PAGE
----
Now, though, I am afraid Sun is creating their own little park, a very pleasant one in their eyes, where Sun's 1,000 Solaris inhouse coders and some outside BSD guys, I guess, will work on Solaris code and have a ball, I'm sure. They've had 60 or 70 programmers outside of Sun working in a pilot community already for a while, and here is one of them enjoying this moment, and you'll find directions there on where to find the gang on irc, if you wish. Now Sun is opening it up to others. But it will be a much smaller party than it could have been, and in Open Source, size matters. They are keeping out some of the best coders in the entire world. So, now they will have to live with that, without the bulk of the FOSS community's support. The GPL is by far the most popular FOSS license. One need only see how unsuccessful Open
Source licenses that are GPL-incompatible have been. They've pretty much all failed
to go beyond whatever initial software was licensed under them, and
they've often killed any community involvement even with that software.
Free software and the GPL,
at least at this time, are still intricately intertwined. People know the GPL, and there's
more history and understanding of the GPL, in addition to the amount of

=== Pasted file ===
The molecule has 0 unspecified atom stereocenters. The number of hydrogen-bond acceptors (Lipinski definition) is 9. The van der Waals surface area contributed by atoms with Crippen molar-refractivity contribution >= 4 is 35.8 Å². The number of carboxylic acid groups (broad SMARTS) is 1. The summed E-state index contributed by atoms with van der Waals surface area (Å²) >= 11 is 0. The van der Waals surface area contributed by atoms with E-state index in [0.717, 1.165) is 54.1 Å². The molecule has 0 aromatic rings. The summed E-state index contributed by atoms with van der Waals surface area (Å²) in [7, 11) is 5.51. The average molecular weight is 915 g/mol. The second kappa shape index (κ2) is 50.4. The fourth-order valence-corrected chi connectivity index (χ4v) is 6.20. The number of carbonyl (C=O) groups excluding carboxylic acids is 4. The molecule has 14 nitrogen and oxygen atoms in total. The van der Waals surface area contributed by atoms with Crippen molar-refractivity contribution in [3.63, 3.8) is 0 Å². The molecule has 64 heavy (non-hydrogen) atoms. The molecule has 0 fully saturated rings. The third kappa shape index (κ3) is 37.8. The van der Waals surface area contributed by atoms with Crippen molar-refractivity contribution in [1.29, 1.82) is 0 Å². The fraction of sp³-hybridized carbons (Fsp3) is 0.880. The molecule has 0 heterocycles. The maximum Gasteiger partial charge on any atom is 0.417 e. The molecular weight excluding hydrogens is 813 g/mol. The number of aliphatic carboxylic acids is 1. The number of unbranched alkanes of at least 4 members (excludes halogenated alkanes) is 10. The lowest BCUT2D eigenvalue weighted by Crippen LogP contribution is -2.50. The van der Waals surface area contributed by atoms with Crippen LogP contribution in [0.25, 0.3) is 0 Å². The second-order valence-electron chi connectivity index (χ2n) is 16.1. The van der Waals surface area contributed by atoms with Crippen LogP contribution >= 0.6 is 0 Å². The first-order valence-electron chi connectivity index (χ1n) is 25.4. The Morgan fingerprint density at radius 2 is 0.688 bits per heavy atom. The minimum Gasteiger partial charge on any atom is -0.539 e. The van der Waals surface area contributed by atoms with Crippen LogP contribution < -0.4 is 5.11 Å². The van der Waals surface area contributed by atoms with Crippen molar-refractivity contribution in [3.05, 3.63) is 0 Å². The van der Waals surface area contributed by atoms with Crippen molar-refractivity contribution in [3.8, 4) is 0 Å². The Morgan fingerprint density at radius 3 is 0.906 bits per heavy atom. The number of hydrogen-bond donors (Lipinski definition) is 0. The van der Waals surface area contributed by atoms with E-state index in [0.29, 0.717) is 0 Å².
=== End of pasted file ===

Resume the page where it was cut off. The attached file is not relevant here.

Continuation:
software under GPL being by far the plurality.
If that is all they want, a smaller, alternative Unix community, I can't criticize. But that is all they will get. When I saw the Wall Street Journal article, I read the title wrong at first. It's entitled, "Sun Grants Solaris 10 Users Free Access to 1,600 Patents." I thought at first the WSJ was mocking Sun and saying only about ten people would accept their offer, before I connected that it was talking about the product Solaris 10.
At the teleconference, they announced that there will be an advisory board to oversee OpenSolaris, made up of two inhouse Sun people, two from outside, from the pilot project group, and one from the Open Source community. They are taking nominations for the last spot. One questioner on the call asked if they could maybe get Linus. They honestly answered that Linus is only interested in working on GPL code. If Sun ever figures out why that is, why so many in the community are specifically interested in GPL code, including end users, they'll be able to really join the Open Source community more fully.
But I don't totally reject the steps that they have made, just because they didn't go the whole hog and even though I am distressed that anyone would do anything to make things harder for Linux, particularly now. That never helps. I think about relatives who won't switch to Linux but will try Firefox and OpenOffice.org, and I see Sun a little like that. I know that isn't the image they hoped we would come away with.